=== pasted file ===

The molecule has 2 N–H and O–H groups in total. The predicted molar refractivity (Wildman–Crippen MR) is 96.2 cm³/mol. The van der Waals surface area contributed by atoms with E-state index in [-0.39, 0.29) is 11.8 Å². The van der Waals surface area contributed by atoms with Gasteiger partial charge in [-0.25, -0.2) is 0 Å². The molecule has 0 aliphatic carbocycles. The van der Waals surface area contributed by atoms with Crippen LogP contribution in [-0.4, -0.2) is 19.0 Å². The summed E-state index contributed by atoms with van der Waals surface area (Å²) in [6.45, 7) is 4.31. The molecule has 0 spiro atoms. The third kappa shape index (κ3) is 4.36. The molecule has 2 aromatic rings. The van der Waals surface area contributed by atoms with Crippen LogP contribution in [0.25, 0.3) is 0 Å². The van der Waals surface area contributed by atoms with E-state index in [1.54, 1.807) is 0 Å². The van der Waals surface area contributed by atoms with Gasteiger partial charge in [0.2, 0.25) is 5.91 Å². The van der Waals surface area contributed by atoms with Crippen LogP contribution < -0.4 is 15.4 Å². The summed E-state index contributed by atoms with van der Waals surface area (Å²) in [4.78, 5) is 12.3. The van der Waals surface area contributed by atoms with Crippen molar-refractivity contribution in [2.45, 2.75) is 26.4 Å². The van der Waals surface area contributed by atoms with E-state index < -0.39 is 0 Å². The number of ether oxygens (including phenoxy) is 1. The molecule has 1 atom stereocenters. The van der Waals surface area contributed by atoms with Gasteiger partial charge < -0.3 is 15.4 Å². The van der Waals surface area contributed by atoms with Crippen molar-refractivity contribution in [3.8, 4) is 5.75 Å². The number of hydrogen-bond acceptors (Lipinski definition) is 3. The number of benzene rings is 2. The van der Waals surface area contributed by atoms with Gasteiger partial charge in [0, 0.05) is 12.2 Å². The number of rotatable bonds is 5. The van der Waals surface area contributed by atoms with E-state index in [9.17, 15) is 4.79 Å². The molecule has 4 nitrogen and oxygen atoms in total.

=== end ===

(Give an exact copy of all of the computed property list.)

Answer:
The molecule has 2 N–H and O–H groups in total. The predicted molar refractivity (Wildman–Crippen MR) is 96.2 cm³/mol. The van der Waals surface area contributed by atoms with E-state index in [-0.39, 0.29) is 11.8 Å². The van der Waals surface area contributed by atoms with Gasteiger partial charge in [-0.25, -0.2) is 0 Å². The molecule has 0 aliphatic carbocycles. The van der Waals surface area contributed by atoms with Crippen LogP contribution in [-0.4, -0.2) is 19.0 Å². The summed E-state index contributed by atoms with van der Waals surface area (Å²) in [6.45, 7) is 4.31. The molecule has 0 spiro atoms. The third kappa shape index (κ3) is 4.36. The molecule has 2 aromatic rings. The van der Waals surface area contributed by atoms with Crippen LogP contribution in [0.25, 0.3) is 0 Å². The van der Waals surface area contributed by atoms with E-state index in [1.54, 1.807) is 0 Å². The van der Waals surface area contributed by atoms with Gasteiger partial charge in [0.2, 0.25) is 5.91 Å². The van der Waals surface area contributed by atoms with Crippen LogP contribution < -0.4 is 15.4 Å². The summed E-state index contributed by atoms with van der Waals surface area (Å²) in [4.78, 5) is 12.3. The van der Waals surface area contributed by atoms with Crippen molar-refractivity contribution in [2.45, 2.75) is 26.4 Å². The van der Waals surface area contributed by atoms with E-state index < -0.39 is 0 Å². The number of ether oxygens (including phenoxy) is 1. The molecule has 1 atom stereocenters. The van der Waals surface area contributed by atoms with Gasteiger partial charge < -0.3 is 15.4 Å². The van der Waals surface area contributed by atoms with Crippen molar-refractivity contribution in [3.8, 4) is 5.75 Å². The number of hydrogen-bond acceptors (Lipinski definition) is 3. The number of benzene rings is 2. The van der Waals surface area contributed by atoms with Gasteiger partial charge in [0, 0.05) is 12.2 Å². The number of rotatable bonds is 5. The van der Waals surface area contributed by atoms with E-state index in [9.17, 15) is 4.79 Å². The molecule has 4 nitrogen and oxygen atoms in total.